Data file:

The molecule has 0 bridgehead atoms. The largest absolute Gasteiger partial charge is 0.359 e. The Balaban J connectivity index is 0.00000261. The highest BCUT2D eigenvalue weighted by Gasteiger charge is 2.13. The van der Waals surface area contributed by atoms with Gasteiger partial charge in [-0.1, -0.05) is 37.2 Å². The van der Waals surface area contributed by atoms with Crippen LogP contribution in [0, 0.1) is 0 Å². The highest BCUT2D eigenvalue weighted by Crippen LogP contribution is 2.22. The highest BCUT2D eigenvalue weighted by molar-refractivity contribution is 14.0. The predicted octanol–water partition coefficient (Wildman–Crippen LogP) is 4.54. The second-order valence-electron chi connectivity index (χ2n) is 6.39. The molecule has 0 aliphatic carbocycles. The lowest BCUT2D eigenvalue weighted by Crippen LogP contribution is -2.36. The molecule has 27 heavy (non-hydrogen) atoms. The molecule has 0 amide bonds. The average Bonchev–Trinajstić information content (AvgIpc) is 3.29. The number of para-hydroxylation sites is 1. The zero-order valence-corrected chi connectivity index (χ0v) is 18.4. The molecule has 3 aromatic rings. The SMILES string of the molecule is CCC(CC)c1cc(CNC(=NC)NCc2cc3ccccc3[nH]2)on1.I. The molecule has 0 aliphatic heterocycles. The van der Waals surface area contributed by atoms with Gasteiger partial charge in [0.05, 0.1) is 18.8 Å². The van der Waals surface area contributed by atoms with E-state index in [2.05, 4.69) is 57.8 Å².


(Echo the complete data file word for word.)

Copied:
The molecule has 0 bridgehead atoms. The largest absolute Gasteiger partial charge is 0.359 e. The Balaban J connectivity index is 0.00000261. The highest BCUT2D eigenvalue weighted by Gasteiger charge is 2.13. The van der Waals surface area contributed by atoms with Gasteiger partial charge in [-0.1, -0.05) is 37.2 Å². The van der Waals surface area contributed by atoms with Crippen LogP contribution in [0, 0.1) is 0 Å². The highest BCUT2D eigenvalue weighted by Crippen LogP contribution is 2.22. The highest BCUT2D eigenvalue weighted by molar-refractivity contribution is 14.0. The predicted octanol–water partition coefficient (Wildman–Crippen LogP) is 4.54. The second-order valence-electron chi connectivity index (χ2n) is 6.39. The molecule has 0 aliphatic carbocycles. The lowest BCUT2D eigenvalue weighted by Crippen LogP contribution is -2.36. The molecule has 27 heavy (non-hydrogen) atoms. The molecule has 0 amide bonds. The average Bonchev–Trinajstić information content (AvgIpc) is 3.29. The number of para-hydroxylation sites is 1. The zero-order valence-corrected chi connectivity index (χ0v) is 18.4. The molecule has 3 aromatic rings. The SMILES string of the molecule is CCC(CC)c1cc(CNC(=NC)NCc2cc3ccccc3[nH]2)on1.I. The molecule has 0 aliphatic heterocycles. The van der Waals surface area contributed by atoms with Gasteiger partial charge in [0.05, 0.1) is 18.8 Å². The van der Waals surface area contributed by atoms with E-state index in [2.05, 4.69) is 57.8 Å².